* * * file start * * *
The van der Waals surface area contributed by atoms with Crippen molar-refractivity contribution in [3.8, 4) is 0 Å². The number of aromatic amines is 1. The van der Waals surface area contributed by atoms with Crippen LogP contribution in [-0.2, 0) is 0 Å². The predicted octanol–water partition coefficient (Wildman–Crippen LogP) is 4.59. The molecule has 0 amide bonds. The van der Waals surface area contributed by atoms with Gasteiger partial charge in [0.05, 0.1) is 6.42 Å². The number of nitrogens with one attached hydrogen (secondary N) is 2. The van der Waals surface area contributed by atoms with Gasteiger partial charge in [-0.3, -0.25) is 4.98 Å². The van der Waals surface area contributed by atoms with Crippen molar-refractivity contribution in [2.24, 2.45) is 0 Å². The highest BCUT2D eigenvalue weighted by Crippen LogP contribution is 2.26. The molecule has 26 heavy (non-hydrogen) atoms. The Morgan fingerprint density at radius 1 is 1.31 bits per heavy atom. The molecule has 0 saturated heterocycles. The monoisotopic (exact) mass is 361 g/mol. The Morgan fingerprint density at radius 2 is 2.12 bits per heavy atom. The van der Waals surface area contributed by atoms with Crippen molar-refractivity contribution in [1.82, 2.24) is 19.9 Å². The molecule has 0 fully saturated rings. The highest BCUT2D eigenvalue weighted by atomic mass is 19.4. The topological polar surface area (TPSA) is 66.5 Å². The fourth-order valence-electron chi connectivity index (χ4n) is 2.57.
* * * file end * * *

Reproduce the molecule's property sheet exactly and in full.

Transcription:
The van der Waals surface area contributed by atoms with Crippen molar-refractivity contribution in [3.8, 4) is 0 Å². The number of aromatic amines is 1. The van der Waals surface area contributed by atoms with Crippen LogP contribution in [-0.2, 0) is 0 Å². The predicted octanol–water partition coefficient (Wildman–Crippen LogP) is 4.59. The molecule has 0 amide bonds. The van der Waals surface area contributed by atoms with Gasteiger partial charge in [0.05, 0.1) is 6.42 Å². The number of nitrogens with one attached hydrogen (secondary N) is 2. The van der Waals surface area contributed by atoms with Gasteiger partial charge in [-0.3, -0.25) is 4.98 Å². The van der Waals surface area contributed by atoms with Crippen molar-refractivity contribution in [2.24, 2.45) is 0 Å². The highest BCUT2D eigenvalue weighted by Crippen LogP contribution is 2.26. The molecule has 26 heavy (non-hydrogen) atoms. The Morgan fingerprint density at radius 1 is 1.31 bits per heavy atom. The molecule has 0 saturated heterocycles. The monoisotopic (exact) mass is 361 g/mol. The Morgan fingerprint density at radius 2 is 2.12 bits per heavy atom. The van der Waals surface area contributed by atoms with Crippen molar-refractivity contribution in [1.82, 2.24) is 19.9 Å². The molecule has 0 fully saturated rings. The highest BCUT2D eigenvalue weighted by atomic mass is 19.4. The topological polar surface area (TPSA) is 66.5 Å². The fourth-order valence-electron chi connectivity index (χ4n) is 2.57.